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Ever since Rick Crockett took a class for hams at his high school in the San Francisco area, he was hooked on amateur radio. “I stayed late every day working in the lab,” he said.
Today he is retired from General Motors and teaching ham radio certification classes at St. Charles Community College.
“Ham radio has been a big part of my life,” Crockett said. “It is a hobby, but it also gave me transferrable skills for work.” He explained that he has held several positions at the General Motors Wentzville Assembly Center from teaching electronics, to maintenance, programming and management before he retired. The job took him around the world, but he spent most of his time in the Wentzville center. He even worked shortly after his retirement training workers for skilled trades at GM through SCC’s Corporate and Community Development Division.
Ham radio provides broad and powerful wireless communications capability. According to the American Radio Relay League, amateur radio operators (or hams) have in common a basic knowledge of radio technology and operating principles, and pass an examination for the FCC license to operate on radio frequencies known as the “Amateur Bands.” These bands are radio frequencies reserved by the Federal Communications Commission (FCC) for use by ham radio operators.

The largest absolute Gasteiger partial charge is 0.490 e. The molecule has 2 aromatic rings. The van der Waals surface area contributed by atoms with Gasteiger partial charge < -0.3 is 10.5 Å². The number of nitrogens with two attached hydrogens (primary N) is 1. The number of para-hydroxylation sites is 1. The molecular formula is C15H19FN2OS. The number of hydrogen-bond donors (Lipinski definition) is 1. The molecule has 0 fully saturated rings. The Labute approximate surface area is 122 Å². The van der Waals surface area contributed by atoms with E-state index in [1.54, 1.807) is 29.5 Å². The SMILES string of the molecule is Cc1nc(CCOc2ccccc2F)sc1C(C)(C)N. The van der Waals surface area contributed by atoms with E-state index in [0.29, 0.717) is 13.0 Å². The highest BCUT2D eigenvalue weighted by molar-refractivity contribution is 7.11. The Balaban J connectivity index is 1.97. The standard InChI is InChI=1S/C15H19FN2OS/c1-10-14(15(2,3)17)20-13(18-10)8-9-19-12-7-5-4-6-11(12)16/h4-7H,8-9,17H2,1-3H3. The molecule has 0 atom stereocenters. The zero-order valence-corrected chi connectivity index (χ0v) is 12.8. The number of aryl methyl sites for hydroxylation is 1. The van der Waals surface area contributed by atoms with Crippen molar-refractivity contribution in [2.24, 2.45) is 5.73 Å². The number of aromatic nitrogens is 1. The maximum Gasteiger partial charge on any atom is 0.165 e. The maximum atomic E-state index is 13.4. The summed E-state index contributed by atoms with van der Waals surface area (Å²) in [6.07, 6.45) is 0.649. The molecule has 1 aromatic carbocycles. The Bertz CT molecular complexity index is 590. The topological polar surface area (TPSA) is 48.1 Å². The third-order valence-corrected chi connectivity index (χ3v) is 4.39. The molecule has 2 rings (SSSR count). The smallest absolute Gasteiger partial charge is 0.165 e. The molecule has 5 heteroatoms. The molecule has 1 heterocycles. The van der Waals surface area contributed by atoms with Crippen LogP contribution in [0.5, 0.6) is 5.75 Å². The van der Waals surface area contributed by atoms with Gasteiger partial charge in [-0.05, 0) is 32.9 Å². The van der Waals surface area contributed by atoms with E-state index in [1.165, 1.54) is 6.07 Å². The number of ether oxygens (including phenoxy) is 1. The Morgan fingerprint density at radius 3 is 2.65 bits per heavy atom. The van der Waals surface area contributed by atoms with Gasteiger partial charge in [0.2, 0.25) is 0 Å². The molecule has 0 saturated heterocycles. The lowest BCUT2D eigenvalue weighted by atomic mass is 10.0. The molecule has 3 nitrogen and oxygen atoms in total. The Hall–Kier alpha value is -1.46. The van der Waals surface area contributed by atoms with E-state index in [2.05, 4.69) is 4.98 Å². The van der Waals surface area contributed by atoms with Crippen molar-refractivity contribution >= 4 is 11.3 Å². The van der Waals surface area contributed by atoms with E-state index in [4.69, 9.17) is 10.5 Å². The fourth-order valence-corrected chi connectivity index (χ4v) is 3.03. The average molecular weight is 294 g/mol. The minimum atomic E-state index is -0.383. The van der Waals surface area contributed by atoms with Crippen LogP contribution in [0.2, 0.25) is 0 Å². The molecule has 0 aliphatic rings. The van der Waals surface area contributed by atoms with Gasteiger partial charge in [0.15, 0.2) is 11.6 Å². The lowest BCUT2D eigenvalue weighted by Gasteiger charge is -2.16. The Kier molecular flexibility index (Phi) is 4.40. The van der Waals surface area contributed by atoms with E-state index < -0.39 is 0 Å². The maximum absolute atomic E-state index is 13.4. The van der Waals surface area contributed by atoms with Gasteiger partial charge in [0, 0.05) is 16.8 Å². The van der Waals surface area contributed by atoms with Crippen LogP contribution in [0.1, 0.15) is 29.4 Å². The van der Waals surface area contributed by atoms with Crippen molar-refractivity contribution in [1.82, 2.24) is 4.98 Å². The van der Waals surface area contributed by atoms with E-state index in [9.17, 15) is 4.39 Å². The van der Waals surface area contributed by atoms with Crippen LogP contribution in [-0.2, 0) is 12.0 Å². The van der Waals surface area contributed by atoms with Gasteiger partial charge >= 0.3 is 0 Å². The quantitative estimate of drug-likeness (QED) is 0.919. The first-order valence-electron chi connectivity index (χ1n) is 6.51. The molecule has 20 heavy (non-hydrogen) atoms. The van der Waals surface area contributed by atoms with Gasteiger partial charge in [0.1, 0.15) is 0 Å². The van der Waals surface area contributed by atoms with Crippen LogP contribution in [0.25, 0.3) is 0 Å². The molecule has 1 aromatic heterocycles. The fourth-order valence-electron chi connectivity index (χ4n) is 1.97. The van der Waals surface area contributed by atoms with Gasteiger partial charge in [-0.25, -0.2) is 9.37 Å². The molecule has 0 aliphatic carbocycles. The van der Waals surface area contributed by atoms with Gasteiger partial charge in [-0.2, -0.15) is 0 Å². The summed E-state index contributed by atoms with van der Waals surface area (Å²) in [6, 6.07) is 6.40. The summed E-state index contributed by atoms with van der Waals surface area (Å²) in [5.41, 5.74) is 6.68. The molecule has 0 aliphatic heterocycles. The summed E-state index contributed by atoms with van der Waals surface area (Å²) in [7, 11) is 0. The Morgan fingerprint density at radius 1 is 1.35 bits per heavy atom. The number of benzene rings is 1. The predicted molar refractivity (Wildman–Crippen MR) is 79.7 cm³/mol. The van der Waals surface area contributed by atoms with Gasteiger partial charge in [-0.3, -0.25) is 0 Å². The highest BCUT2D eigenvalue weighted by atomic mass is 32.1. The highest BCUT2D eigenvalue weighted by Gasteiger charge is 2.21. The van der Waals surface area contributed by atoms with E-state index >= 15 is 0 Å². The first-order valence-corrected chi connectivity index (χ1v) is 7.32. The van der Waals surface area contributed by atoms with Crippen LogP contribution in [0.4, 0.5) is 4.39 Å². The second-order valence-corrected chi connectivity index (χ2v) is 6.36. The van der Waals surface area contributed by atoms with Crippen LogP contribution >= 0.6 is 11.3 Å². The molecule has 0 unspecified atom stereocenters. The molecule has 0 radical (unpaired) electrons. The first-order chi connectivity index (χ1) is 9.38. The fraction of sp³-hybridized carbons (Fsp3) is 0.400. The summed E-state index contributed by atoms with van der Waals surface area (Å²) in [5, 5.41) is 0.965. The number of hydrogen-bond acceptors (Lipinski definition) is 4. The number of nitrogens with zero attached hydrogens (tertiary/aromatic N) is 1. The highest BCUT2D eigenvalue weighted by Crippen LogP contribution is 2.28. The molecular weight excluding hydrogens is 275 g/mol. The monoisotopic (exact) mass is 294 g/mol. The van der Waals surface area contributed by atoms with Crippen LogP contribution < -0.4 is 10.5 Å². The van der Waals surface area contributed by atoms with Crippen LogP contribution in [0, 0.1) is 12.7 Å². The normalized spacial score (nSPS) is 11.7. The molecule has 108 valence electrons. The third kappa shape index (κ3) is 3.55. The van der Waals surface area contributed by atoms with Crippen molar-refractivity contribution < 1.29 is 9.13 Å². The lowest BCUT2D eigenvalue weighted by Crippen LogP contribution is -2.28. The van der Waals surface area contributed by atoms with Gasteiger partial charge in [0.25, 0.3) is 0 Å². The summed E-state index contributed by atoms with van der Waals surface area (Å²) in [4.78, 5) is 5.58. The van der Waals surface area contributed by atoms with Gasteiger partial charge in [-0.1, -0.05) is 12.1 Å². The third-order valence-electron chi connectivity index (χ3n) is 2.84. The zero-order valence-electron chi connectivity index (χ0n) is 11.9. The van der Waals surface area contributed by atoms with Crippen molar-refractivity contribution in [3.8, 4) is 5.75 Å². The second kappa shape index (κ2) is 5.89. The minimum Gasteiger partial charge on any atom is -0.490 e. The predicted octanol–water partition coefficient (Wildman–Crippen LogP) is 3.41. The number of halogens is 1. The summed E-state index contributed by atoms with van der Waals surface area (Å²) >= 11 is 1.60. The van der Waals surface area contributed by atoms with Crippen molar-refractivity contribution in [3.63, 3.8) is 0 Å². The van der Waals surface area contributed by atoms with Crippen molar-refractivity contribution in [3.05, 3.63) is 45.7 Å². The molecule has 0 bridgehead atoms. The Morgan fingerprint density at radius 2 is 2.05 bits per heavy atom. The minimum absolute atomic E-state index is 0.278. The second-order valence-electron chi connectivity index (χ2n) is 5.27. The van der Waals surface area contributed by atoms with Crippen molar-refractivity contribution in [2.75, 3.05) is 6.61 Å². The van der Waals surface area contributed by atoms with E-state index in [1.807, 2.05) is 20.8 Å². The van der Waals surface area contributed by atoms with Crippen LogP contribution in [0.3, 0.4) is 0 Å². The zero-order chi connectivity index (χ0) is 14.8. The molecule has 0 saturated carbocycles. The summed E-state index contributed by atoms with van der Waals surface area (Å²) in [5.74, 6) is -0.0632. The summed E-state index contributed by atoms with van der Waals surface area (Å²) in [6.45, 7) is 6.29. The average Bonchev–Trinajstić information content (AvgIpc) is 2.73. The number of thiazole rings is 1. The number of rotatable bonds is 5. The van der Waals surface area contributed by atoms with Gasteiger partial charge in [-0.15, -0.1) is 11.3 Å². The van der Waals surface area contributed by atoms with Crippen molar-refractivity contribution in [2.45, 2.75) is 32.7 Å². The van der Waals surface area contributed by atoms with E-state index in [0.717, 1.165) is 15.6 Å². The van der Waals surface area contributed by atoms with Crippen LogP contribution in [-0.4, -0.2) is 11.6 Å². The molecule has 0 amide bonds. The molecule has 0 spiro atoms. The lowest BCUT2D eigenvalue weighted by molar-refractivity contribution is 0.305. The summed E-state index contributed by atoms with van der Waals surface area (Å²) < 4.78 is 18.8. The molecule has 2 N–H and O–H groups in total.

“I like helping new people get started. I love to see kids get into the hobby,” he said. In addition to teaching the ham certification classes, he also coordinates the judges for the annual Robotics Challenge for middle and high school students, hosted by General Motors Wentzville Assembly Center and the St. Charles Community College Workforce Development Department.
Crockett lives in O’Fallon, Mo. He has a bachelor’s degree in business from Arizona State University. He and his wife have six children.
Last Updated: Jan. 27, 2014